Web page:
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Fears Of Putin’s War Spreading Amid Rumblings In Transnistria

More of the latest: European economy under threat by gas cuts, Mariupol soldier holed up in steel plant, Finland poll on joining, Russia pulls out mercenary troops from Libya, U.S. considers labeling Russia sponsors of terrorism, and more...

The recent series of explosions occurring in part of Transnistria, a breakaway territory within Moldova that has housed Russian troops for decades, have sparked fears that this region may be where Vladimir Putin will take his expansionist war next.

The inhabitants of Transnistria, considered to be pro-Russian, insist they want to be left out of the conflict, reports Tonia Mastrobuoni reports for Italian daily La Repubblica. “We want peace and want to be left in peace,” one of several residents interviewed who refused to give their name.

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Moldovan Foreign Minister Nicu Popescu insisted that the situation in Transnistria is "more or less calm," though in the past 36 hours there have been a series of explosions that no one has taken responsibility for — and which Ukraine says could be used by Moscow as a pretext to move into Moldova.

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How Putin's Arctic Dreams May Crack Under The Weight Of Ukraine War

With its vast untapped resources up for grabs, the Arctic region is where the climate crisis is now inextricably linked to a new global arms race. Now Moscow finds itself shut out in the cold after invading Ukraine.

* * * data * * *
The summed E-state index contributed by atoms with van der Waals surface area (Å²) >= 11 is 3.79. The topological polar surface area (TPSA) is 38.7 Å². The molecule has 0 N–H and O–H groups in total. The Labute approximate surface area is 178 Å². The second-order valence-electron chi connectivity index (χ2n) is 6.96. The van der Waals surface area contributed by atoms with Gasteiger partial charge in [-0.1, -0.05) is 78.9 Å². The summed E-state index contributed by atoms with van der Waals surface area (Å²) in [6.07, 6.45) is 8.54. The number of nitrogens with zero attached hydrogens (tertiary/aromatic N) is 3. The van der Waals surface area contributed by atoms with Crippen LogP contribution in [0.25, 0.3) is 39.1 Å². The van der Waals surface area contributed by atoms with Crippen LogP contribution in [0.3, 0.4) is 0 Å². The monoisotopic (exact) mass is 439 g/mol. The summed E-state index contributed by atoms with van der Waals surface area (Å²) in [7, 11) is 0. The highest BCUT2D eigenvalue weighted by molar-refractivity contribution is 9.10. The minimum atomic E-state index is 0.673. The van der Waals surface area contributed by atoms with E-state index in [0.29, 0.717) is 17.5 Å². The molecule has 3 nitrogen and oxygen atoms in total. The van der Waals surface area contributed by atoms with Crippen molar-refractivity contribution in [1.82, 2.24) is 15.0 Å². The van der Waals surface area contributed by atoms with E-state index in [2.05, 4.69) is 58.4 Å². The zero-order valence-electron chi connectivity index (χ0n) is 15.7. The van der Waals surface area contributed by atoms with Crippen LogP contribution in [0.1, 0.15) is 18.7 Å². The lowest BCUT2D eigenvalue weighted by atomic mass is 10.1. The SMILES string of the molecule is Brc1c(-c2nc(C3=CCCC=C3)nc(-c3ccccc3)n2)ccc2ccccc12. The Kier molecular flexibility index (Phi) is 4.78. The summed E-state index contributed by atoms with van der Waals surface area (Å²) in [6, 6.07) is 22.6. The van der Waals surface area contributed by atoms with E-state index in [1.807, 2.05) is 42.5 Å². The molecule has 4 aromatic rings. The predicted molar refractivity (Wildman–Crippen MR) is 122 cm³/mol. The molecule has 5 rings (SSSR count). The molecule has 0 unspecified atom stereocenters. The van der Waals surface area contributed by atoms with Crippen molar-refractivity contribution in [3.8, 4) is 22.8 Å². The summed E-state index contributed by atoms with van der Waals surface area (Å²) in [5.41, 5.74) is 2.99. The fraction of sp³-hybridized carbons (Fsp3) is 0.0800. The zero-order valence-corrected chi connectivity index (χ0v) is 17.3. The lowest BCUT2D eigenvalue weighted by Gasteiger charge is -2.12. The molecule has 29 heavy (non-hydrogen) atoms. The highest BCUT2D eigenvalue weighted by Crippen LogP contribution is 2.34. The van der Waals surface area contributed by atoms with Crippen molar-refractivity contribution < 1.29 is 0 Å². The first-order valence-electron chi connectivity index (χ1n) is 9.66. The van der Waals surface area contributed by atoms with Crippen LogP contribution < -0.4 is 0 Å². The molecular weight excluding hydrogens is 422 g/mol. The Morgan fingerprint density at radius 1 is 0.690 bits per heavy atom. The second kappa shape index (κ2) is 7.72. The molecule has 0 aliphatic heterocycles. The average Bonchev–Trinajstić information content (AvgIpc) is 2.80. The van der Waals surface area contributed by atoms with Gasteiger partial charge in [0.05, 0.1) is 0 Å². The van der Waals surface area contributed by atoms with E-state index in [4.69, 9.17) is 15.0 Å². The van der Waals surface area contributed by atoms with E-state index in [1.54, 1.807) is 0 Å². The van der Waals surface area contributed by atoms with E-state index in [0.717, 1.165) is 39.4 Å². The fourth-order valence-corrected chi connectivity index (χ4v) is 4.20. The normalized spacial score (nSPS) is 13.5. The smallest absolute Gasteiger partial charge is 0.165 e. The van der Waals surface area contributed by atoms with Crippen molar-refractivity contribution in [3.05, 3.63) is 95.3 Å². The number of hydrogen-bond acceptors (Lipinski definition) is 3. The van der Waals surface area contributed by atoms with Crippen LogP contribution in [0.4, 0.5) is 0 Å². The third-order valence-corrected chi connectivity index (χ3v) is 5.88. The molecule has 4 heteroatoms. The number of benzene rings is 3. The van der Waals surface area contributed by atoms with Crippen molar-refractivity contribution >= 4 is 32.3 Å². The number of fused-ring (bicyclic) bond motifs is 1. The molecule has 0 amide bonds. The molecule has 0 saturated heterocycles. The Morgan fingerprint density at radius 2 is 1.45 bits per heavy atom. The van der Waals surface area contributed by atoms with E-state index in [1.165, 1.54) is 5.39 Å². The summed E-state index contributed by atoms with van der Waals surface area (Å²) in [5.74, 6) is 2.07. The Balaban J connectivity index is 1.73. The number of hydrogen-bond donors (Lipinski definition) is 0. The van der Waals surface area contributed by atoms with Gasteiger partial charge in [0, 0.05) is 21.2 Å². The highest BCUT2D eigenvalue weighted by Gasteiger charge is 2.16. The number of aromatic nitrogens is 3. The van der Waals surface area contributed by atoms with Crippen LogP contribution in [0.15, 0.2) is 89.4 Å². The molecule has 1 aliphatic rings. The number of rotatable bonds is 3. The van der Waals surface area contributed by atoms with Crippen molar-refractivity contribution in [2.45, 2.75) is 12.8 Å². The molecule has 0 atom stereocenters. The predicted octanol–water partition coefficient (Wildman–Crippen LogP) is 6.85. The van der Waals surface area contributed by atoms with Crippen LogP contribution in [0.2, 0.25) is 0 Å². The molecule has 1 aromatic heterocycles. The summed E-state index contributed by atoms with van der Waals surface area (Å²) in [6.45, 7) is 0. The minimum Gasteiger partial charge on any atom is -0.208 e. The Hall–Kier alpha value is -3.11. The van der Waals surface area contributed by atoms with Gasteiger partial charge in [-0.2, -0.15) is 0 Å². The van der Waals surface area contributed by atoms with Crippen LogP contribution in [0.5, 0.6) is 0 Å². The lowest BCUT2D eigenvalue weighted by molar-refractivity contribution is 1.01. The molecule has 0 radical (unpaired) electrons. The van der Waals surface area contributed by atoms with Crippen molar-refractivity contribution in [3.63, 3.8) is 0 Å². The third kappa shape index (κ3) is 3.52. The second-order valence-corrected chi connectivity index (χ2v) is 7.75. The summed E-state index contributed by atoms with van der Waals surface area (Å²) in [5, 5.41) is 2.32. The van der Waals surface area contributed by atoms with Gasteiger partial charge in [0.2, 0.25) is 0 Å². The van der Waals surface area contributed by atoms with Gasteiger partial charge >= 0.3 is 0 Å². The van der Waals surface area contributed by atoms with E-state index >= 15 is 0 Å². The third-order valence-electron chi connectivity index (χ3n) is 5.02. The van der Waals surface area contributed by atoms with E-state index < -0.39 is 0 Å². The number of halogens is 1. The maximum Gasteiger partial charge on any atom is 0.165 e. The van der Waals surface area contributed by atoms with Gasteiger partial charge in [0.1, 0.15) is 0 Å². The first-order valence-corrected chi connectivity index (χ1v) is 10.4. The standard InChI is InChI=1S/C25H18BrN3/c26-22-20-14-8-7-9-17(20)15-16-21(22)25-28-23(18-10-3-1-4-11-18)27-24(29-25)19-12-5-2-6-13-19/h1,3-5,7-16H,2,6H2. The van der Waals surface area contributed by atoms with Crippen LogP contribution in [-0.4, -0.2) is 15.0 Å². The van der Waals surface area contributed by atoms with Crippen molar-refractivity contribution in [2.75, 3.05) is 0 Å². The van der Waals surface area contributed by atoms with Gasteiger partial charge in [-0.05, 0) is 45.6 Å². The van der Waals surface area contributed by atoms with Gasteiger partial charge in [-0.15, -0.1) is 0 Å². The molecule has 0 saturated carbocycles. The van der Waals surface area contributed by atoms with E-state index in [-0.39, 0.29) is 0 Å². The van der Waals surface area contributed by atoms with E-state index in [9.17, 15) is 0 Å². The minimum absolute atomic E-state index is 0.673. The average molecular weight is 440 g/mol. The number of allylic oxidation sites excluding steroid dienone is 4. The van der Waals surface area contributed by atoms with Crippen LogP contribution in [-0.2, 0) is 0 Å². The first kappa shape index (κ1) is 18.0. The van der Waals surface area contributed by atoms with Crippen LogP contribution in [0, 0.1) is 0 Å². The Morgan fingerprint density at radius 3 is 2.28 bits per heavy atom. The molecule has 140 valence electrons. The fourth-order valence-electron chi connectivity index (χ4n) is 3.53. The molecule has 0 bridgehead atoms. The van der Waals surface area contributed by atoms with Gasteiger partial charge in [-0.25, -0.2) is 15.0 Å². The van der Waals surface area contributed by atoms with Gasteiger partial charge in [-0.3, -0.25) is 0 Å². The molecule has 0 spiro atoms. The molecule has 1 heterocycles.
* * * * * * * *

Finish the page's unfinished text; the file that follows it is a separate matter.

The worldwide impact of Russia's invasion of Ukraine extends from everything from food and energy supply to a massive refugee crisis to the revival of nuclear arms tension. Yet thousands of miles to the north, Vladimir Putin has his eye on another region with its own hefty weight on the future of the planet: the Arctic.

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The reason? The glaciers and icebergs covering parts of the Arctic Ocean are melting away. In the last 40 years, the multi-year ice (the thicker part that stays throughout the summer) has decreased by roughly half, and estimates predict that the Arctic Ocean is heading for ice-free conditions by mid-century.

While that is bad news for the planet, as sea ice acts as a huge white sun reflector keeping our planet cool, it also means that lucrative resources such as oil, gas and minerals become increasingly accessible to the countries with territorial access to the Arctic.

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Does NATO Deter Or Provoke Russia? Look To Finland And Sweden For The Answer

Russia's invasion of Ukraine has rekindled the Nordic debate over the possibility of joining NATO, prompting Russian threats. It's a microcosm for the conflict itself.